Of course, we would much prefer that our appliances remain functional into perpetuity or for long periods of time. What is reasonable is not always an easy question to answer, but while this is a very specific issue occurring to you now, the problem of balancing obsolete products with technological advances is not new and probably not something we will solve on a societal level in the short term unfortunately. I hope though, you can appreciate that we’ve done our best to help you out with this issue and my apologies that we weren’t able to find you a solution that is free from cost or effort.


(This issue is affecting me too. No more Viceland for me. No World Movies for me. All their promotion of the new channel is therefore a joke. After an auto-tune, Viceland disappeared. I assume the device knows that it can’t deal with the channels. To forestall a question, the device is more than 8 years old. Still disappointing though and still ultimately wasteful for me and wasteful for the environment.)

I am curious as to how someone can know what the broadcast parameters are. I can see that anyone can study the manual of the device that they have but, taking the example above, how would anyone know that the replacement SBS channels are “MPEG-4”? You can’t check a manual to see whether the device has a certain specification unless you know what you are checking for. It would be nice if the device would give a decent error message but that is not the case. No message at all. Channel just disappeared.

Why do you emphasise “streaming”? These channels have completely disappeared. Can’t view in real time. Can’t record. Can’t play back later. I suspect just no support of MPEG-4 at all. Can’t decode at all. Can’t process at all.

Um, it only went live yesterday. Give it time. Consider this a complaint. :slight_smile:


FWIW I have a number of Tv related devices including a Beyonwiz U4 that we are Very Happy with. All the devices picked up the change to SBS from Viceland (SD) to World Movies (HD) no worries, except the U4. The U4 would show World Movies as a service it scanned but would neither play it nor show it in the EPG. It appeared that the U4 had an internal problem updating the service from SD to HD.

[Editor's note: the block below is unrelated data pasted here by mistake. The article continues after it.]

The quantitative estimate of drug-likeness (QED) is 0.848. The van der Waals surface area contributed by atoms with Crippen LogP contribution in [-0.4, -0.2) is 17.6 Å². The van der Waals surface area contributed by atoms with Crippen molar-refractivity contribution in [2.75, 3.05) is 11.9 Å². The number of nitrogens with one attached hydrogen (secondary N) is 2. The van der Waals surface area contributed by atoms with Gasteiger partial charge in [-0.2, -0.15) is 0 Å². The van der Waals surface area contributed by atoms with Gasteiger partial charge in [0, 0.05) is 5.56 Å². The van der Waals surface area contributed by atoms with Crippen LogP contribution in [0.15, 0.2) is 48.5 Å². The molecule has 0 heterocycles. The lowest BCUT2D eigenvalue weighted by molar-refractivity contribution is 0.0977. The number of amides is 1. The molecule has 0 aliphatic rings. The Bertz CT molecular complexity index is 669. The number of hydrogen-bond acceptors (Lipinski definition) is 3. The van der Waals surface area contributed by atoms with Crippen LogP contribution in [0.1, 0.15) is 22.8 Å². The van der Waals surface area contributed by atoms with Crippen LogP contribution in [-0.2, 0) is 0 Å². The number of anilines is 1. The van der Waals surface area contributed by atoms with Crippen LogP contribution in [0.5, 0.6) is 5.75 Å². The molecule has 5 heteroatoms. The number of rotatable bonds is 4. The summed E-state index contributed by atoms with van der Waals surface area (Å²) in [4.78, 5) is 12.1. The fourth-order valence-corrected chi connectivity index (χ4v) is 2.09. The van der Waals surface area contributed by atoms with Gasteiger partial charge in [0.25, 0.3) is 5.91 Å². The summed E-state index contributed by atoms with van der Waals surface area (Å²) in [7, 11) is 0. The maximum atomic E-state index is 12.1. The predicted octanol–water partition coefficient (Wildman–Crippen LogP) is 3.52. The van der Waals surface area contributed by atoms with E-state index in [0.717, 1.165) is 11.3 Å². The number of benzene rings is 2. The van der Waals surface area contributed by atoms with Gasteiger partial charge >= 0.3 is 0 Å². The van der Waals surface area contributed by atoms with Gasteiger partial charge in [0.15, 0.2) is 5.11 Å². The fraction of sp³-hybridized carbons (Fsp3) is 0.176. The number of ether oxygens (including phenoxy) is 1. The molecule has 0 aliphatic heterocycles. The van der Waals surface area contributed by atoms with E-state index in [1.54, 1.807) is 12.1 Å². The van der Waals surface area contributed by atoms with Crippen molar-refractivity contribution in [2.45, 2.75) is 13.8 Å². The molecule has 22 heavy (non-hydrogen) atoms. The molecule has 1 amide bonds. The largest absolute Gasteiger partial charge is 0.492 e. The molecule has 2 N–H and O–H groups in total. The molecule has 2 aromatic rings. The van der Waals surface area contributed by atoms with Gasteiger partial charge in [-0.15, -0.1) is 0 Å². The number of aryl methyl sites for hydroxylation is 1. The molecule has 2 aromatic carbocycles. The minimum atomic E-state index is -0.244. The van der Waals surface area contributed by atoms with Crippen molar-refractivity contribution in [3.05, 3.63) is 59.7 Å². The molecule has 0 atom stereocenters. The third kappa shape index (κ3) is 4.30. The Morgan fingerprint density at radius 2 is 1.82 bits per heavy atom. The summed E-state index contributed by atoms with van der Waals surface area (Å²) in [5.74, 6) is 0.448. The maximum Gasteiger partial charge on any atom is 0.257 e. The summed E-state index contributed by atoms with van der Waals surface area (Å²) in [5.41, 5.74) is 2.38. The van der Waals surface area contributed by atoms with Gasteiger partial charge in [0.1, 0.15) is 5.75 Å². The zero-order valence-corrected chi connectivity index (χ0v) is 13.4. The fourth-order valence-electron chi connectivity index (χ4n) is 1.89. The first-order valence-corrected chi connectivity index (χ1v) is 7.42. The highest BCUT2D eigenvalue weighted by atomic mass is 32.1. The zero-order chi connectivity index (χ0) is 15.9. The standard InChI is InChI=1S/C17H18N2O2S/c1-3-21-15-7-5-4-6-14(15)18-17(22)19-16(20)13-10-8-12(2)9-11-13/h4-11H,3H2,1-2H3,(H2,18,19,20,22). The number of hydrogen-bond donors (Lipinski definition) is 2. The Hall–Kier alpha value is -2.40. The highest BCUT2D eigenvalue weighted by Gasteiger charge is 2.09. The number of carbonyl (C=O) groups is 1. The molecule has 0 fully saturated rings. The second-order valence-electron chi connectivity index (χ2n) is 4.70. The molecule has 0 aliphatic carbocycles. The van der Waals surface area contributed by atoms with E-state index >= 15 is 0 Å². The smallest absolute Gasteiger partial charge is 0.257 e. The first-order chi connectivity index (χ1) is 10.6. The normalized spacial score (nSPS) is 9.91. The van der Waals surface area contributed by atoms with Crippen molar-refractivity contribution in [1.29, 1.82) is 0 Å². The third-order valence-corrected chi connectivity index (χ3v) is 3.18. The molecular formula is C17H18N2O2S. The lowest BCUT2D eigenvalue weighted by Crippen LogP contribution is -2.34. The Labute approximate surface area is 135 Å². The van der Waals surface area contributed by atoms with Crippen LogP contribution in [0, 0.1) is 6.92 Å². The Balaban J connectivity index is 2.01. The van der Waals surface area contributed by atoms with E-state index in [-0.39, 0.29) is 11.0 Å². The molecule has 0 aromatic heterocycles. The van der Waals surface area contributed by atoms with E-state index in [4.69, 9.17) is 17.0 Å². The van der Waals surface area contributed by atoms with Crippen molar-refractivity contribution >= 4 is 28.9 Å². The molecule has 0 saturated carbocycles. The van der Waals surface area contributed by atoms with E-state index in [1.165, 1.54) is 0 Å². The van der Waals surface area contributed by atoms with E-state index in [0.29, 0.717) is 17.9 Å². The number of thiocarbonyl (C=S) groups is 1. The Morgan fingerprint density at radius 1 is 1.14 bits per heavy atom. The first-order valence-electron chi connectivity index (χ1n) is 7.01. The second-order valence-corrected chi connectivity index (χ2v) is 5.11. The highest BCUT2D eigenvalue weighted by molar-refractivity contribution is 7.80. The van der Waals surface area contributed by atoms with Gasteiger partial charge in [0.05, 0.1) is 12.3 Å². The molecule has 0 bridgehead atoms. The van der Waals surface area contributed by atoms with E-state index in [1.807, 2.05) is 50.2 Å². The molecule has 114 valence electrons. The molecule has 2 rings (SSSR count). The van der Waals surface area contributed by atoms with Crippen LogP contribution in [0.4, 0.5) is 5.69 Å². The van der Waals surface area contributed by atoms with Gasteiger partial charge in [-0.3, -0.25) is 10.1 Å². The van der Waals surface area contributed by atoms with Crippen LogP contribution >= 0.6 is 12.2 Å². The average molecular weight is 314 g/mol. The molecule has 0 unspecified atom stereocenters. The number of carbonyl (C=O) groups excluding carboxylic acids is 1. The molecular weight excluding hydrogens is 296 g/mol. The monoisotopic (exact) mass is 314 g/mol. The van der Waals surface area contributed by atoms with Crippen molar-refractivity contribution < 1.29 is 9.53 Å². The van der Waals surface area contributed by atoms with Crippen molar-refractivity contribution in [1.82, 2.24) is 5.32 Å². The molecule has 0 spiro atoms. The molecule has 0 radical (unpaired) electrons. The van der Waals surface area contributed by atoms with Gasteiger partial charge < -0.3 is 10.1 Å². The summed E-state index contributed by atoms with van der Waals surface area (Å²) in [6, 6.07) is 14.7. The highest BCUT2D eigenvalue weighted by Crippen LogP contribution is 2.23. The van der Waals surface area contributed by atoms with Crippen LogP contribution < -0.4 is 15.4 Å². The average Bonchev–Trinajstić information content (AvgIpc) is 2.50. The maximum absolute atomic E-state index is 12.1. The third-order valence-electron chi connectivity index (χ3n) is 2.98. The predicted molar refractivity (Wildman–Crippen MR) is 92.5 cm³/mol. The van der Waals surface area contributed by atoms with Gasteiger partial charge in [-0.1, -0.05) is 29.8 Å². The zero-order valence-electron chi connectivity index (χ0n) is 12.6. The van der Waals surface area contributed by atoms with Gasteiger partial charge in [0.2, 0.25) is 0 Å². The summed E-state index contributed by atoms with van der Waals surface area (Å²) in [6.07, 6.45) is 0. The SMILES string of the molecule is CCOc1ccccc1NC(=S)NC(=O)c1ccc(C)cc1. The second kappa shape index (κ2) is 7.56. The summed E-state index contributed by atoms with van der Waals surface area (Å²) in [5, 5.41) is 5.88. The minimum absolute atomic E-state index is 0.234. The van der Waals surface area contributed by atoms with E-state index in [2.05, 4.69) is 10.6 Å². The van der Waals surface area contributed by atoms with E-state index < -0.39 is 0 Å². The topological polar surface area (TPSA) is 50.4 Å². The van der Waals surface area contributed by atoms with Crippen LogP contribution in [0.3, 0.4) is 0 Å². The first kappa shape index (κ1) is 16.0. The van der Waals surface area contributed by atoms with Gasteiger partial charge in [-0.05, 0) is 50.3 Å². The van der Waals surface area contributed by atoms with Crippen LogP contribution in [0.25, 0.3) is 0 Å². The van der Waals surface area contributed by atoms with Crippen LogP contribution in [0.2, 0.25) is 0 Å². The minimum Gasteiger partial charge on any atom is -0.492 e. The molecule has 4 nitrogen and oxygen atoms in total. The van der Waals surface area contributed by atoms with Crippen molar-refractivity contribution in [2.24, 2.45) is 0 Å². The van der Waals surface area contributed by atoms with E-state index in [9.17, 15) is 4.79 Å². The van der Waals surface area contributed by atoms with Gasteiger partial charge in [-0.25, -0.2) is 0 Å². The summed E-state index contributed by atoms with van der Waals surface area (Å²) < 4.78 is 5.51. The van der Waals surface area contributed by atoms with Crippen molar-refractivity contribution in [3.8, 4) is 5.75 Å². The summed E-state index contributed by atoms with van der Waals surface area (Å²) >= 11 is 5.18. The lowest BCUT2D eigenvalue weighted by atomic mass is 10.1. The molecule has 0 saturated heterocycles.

The folks at Beyonwiz could not replicate the problem and spent about 30 minutes on the phone with me trying to isolate the problem but we did not find it and moved on to a factory reset. Eureka, although I had to reset all the customisations which were many. nb. Although we did a configuration backup prior to the reset, as part of the troubleshooting we found when the backup was reloaded the problem with SBS World Movies returned, so had to go from scratch.

This sbs page explains it.

If anyone has a device that is HD compatible but does not pick up a new service properly, try (after a configuration backup) factory reset. It might be the answer.

As for age of device, our oldest TV is from 2009 and is fully HD happy so check the specs of your device. It is not age alone.


My device is definitely HD compatible. It receives, plays and records channels that are 1080i (i.e. the maximum for HD broadcast TV as I understand it).

The SBS page doesn’t clearly distinguish between on the one hand HD v. SD (resolution) and on the other hand MPEG-2 v. MPEG-4 (encoding). I do need to check the manual for my device to confirm that it does not support MPEG-4, which may be the problem here.

Audio encoding is a whole other can of worms.

Update: Manual says MPEG-4 is OK. Will have to see how much work a factory reset would be. :frowning: However at this stage I have no idea why SBS is fail.